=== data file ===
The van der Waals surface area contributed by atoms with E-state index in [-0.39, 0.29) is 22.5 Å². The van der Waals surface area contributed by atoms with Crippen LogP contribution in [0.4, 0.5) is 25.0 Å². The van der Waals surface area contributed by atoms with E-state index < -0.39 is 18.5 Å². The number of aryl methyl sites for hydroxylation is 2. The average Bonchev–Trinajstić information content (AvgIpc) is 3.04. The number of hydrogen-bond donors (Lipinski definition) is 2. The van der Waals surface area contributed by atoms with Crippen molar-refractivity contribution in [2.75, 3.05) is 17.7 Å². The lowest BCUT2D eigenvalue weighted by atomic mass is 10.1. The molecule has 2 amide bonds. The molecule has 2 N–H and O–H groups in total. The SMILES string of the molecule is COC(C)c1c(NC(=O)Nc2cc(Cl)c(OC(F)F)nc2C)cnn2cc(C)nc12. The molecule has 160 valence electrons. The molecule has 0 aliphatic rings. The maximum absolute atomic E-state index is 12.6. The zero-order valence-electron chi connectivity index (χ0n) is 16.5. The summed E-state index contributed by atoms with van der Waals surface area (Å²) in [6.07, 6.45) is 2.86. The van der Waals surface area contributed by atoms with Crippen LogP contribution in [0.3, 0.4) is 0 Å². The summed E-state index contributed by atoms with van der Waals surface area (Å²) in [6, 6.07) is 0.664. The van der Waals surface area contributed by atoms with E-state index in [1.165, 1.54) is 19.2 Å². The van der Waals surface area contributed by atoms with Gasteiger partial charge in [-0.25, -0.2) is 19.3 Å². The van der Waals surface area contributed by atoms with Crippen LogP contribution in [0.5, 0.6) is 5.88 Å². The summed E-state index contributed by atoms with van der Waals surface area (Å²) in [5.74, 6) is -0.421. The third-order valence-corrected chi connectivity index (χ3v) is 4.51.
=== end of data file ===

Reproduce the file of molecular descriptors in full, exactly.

The van der Waals surface area contributed by atoms with E-state index in [-0.39, 0.29) is 22.5 Å². The van der Waals surface area contributed by atoms with Crippen LogP contribution in [0.4, 0.5) is 25.0 Å². The van der Waals surface area contributed by atoms with E-state index < -0.39 is 18.5 Å². The number of aryl methyl sites for hydroxylation is 2. The average Bonchev–Trinajstić information content (AvgIpc) is 3.04. The number of hydrogen-bond donors (Lipinski definition) is 2. The van der Waals surface area contributed by atoms with Crippen molar-refractivity contribution in [2.75, 3.05) is 17.7 Å². The lowest BCUT2D eigenvalue weighted by atomic mass is 10.1. The molecule has 2 amide bonds. The molecule has 2 N–H and O–H groups in total. The SMILES string of the molecule is COC(C)c1c(NC(=O)Nc2cc(Cl)c(OC(F)F)nc2C)cnn2cc(C)nc12. The molecule has 160 valence electrons. The molecule has 0 aliphatic rings. The maximum absolute atomic E-state index is 12.6. The zero-order valence-electron chi connectivity index (χ0n) is 16.5. The summed E-state index contributed by atoms with van der Waals surface area (Å²) in [6.07, 6.45) is 2.86. The van der Waals surface area contributed by atoms with Crippen LogP contribution in [0.3, 0.4) is 0 Å². The summed E-state index contributed by atoms with van der Waals surface area (Å²) in [6, 6.07) is 0.664. The van der Waals surface area contributed by atoms with E-state index in [1.165, 1.54) is 19.2 Å². The van der Waals surface area contributed by atoms with Gasteiger partial charge in [-0.25, -0.2) is 19.3 Å². The van der Waals surface area contributed by atoms with Crippen LogP contribution in [0.5, 0.6) is 5.88 Å². The summed E-state index contributed by atoms with van der Waals surface area (Å²) in [5.74, 6) is -0.421. The third-order valence-corrected chi connectivity index (χ3v) is 4.51.